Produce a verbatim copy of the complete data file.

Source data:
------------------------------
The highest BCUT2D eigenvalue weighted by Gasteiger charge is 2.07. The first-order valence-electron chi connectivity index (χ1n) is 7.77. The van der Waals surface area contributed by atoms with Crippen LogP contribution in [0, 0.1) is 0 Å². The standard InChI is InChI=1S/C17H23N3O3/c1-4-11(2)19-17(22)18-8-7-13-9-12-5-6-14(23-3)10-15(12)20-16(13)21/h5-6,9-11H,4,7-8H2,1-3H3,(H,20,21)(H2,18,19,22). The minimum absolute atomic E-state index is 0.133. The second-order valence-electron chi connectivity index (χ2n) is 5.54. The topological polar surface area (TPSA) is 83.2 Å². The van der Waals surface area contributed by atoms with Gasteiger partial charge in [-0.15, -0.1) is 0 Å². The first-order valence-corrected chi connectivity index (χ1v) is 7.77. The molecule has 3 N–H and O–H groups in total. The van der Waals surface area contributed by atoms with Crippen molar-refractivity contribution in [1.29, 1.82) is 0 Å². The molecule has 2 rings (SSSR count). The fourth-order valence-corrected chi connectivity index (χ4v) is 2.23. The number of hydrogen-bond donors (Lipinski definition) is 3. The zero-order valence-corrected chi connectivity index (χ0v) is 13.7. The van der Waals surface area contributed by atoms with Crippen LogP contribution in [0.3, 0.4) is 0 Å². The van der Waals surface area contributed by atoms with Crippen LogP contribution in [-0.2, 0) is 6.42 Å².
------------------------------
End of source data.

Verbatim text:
The highest BCUT2D eigenvalue weighted by Gasteiger charge is 2.07. The first-order valence-electron chi connectivity index (χ1n) is 7.77. The van der Waals surface area contributed by atoms with Crippen LogP contribution in [0, 0.1) is 0 Å². The standard InChI is InChI=1S/C17H23N3O3/c1-4-11(2)19-17(22)18-8-7-13-9-12-5-6-14(23-3)10-15(12)20-16(13)21/h5-6,9-11H,4,7-8H2,1-3H3,(H,20,21)(H2,18,19,22). The minimum absolute atomic E-state index is 0.133. The second-order valence-electron chi connectivity index (χ2n) is 5.54. The topological polar surface area (TPSA) is 83.2 Å². The van der Waals surface area contributed by atoms with Gasteiger partial charge in [-0.15, -0.1) is 0 Å². The first-order valence-corrected chi connectivity index (χ1v) is 7.77. The molecule has 3 N–H and O–H groups in total. The van der Waals surface area contributed by atoms with Crippen molar-refractivity contribution in [1.29, 1.82) is 0 Å². The molecule has 2 rings (SSSR count). The fourth-order valence-corrected chi connectivity index (χ4v) is 2.23. The number of hydrogen-bond donors (Lipinski definition) is 3. The zero-order valence-corrected chi connectivity index (χ0v) is 13.7. The van der Waals surface area contributed by atoms with Crippen LogP contribution in [0.3, 0.4) is 0 Å². The van der Waals surface area contributed by atoms with Crippen LogP contribution in [-0.2, 0) is 6.42 Å².